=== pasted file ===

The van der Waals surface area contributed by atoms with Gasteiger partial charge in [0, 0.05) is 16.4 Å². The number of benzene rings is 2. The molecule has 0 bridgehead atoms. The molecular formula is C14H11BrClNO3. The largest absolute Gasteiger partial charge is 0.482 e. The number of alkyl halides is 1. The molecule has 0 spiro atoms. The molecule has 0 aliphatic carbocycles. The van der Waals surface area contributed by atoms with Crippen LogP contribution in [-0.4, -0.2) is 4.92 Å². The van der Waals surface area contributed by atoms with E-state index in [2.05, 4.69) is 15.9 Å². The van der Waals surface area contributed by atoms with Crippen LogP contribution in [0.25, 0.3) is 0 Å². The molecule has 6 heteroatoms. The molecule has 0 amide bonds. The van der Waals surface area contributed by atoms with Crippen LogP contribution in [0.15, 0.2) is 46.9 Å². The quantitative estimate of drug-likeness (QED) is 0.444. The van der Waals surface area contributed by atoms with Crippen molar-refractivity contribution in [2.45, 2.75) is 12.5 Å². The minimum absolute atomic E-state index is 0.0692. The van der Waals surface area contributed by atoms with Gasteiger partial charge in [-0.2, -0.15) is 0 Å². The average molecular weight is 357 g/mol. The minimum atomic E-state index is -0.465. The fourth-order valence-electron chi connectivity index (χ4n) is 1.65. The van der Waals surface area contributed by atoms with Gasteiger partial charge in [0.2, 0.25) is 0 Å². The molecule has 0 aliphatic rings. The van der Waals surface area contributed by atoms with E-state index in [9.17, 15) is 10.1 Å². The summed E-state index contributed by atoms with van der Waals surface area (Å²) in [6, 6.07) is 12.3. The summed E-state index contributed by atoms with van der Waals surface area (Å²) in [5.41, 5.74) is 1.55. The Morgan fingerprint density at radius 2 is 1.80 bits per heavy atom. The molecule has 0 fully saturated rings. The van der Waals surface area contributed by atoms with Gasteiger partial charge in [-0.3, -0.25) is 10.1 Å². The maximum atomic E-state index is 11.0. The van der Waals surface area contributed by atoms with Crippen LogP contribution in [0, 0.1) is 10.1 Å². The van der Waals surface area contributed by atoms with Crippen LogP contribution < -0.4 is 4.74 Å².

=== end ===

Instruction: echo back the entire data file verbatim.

The van der Waals surface area contributed by atoms with Gasteiger partial charge in [0, 0.05) is 16.4 Å². The number of benzene rings is 2. The molecule has 0 bridgehead atoms. The molecular formula is C14H11BrClNO3. The largest absolute Gasteiger partial charge is 0.482 e. The number of alkyl halides is 1. The molecule has 0 spiro atoms. The molecule has 0 aliphatic carbocycles. The van der Waals surface area contributed by atoms with Crippen LogP contribution in [-0.4, -0.2) is 4.92 Å². The van der Waals surface area contributed by atoms with E-state index in [2.05, 4.69) is 15.9 Å². The van der Waals surface area contributed by atoms with Crippen LogP contribution in [0.25, 0.3) is 0 Å². The molecule has 6 heteroatoms. The molecule has 0 amide bonds. The van der Waals surface area contributed by atoms with Crippen LogP contribution in [0.15, 0.2) is 46.9 Å². The quantitative estimate of drug-likeness (QED) is 0.444. The van der Waals surface area contributed by atoms with Crippen molar-refractivity contribution in [2.45, 2.75) is 12.5 Å². The minimum absolute atomic E-state index is 0.0692. The van der Waals surface area contributed by atoms with Gasteiger partial charge in [-0.2, -0.15) is 0 Å². The average molecular weight is 357 g/mol. The minimum atomic E-state index is -0.465. The fourth-order valence-electron chi connectivity index (χ4n) is 1.65. The van der Waals surface area contributed by atoms with Gasteiger partial charge in [0.2, 0.25) is 0 Å². The molecule has 0 aliphatic rings. The van der Waals surface area contributed by atoms with E-state index in [9.17, 15) is 10.1 Å². The summed E-state index contributed by atoms with van der Waals surface area (Å²) in [6, 6.07) is 12.3. The summed E-state index contributed by atoms with van der Waals surface area (Å²) in [5.41, 5.74) is 1.55. The Morgan fingerprint density at radius 2 is 1.80 bits per heavy atom. The molecule has 0 fully saturated rings. The van der Waals surface area contributed by atoms with Gasteiger partial charge in [-0.3, -0.25) is 10.1 Å². The maximum atomic E-state index is 11.0. The van der Waals surface area contributed by atoms with Crippen LogP contribution in [0, 0.1) is 10.1 Å². The van der Waals surface area contributed by atoms with Crippen LogP contribution < -0.4 is 4.74 Å².